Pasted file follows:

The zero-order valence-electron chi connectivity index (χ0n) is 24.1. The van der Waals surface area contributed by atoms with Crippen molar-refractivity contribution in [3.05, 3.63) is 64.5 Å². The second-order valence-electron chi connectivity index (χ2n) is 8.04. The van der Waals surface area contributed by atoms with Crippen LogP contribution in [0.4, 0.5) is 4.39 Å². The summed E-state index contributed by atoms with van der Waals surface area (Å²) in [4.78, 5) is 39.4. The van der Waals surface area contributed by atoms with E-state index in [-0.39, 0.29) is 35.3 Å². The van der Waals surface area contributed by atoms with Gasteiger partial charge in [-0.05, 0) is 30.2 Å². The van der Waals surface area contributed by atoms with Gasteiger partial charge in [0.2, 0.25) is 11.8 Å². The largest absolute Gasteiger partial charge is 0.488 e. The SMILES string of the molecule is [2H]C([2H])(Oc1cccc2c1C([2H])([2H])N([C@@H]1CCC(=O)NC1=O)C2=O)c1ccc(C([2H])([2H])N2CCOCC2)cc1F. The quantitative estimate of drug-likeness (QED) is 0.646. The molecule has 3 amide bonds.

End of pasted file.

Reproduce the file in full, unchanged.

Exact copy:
The zero-order valence-electron chi connectivity index (χ0n) is 24.1. The van der Waals surface area contributed by atoms with Crippen molar-refractivity contribution in [3.05, 3.63) is 64.5 Å². The second-order valence-electron chi connectivity index (χ2n) is 8.04. The van der Waals surface area contributed by atoms with Crippen LogP contribution in [0.4, 0.5) is 4.39 Å². The summed E-state index contributed by atoms with van der Waals surface area (Å²) in [4.78, 5) is 39.4. The van der Waals surface area contributed by atoms with E-state index in [-0.39, 0.29) is 35.3 Å². The van der Waals surface area contributed by atoms with Gasteiger partial charge in [-0.05, 0) is 30.2 Å². The van der Waals surface area contributed by atoms with Gasteiger partial charge in [0.2, 0.25) is 11.8 Å². The largest absolute Gasteiger partial charge is 0.488 e. The SMILES string of the molecule is [2H]C([2H])(Oc1cccc2c1C([2H])([2H])N([C@@H]1CCC(=O)NC1=O)C2=O)c1ccc(C([2H])([2H])N2CCOCC2)cc1F. The quantitative estimate of drug-likeness (QED) is 0.646. The molecule has 3 amide bonds.